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Grooming interchange for resource tolerance: biological markets principles within a group of free-ranging rhesus macaques

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In group-living animals, allogrooming is a common, heterogeneously distributed affiliative behaviour. Among non-human primates, Barrett et al. (1999) predicted ways in which Biological Markets principles interact with competitive regimes to influence grooming reciprocity and interchange. Most tests of these predictions, done at a group level, have produced inconsistent results. Here we take a novel approach by testing these predictions across individuals within a group. This is based on the premise that in groups facing moderate-to-high within-group-competition, individuals vary in their abilities to access resources based on their competitive abilities, causing them to pursue different grooming exchange strategies. We examine evidence for grooming reciprocity and interchange for tolerance at drinking sources among adult females within a group of rhesus macaques (Macaca mulatta) on Cayo Santiago. We test the above premise by assessing hierarchical steepness, and the relationship between individuals’ David’s scores (DS) and access to drinking sources. Finally, we examine the relationship of DS with grooming reciprocity and interchange to see whether they are consistent with the operation of market forces among individuals. Social network comparisons revealed that giving grooming was strongly predicted by both receiving drinking tolerance (interchange) and receiving grooming (reciprocity), despite strong associations with proximity and maternal kinship. The group showed a moderately steep hierarchy, and negative correlations between individuals’ David’s scores and difficulties in accessing drinking stations. Finally, we found partial support for a market-based explanation. Individuals with relatively low David’s scores were more likely to interchange grooming with drinking tolerance. However, grooming reciprocity wasn’t greater among individuals with higher David’s scores. Our findings suggest that multiple explanatory frameworks — reciprocity, market-based interchange, and/or proximity-mediated interchange/social bond investment — may all shape rhesus grooming exchange patterns. Future directions include examining evidence for additional forms of grooming interchange, and the influence of between-group-competition and stress-indicators on grooming reciprocity.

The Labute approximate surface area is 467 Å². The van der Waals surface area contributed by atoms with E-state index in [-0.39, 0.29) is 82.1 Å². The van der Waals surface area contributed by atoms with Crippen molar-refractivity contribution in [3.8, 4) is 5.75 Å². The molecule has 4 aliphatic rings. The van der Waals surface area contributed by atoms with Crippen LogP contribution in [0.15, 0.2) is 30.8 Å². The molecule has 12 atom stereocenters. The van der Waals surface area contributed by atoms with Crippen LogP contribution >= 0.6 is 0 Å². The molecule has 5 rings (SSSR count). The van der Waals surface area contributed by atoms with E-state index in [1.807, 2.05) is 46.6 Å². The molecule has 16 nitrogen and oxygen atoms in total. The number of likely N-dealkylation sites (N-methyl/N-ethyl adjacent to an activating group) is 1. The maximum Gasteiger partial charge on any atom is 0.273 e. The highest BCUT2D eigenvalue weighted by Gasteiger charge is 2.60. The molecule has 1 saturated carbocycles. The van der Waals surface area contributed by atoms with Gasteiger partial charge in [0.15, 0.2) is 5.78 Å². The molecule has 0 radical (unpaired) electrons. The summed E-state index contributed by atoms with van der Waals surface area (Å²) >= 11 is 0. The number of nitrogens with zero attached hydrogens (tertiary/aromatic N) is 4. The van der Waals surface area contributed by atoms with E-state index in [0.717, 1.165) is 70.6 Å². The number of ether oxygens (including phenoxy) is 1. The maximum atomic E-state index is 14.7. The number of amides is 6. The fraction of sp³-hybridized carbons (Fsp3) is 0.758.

Affiliations: 1: aDepartment of Population Health & Reproduction, School of Veterinary Medicine, UC Davis, Davis, CA, USA ; 2: bDepartment of Anthropology and Graduate Program in Evolution, Ecology and Behavior, University at Buffalo, Buffalo, NY, USA

*Corresponding author’s e-mail address:

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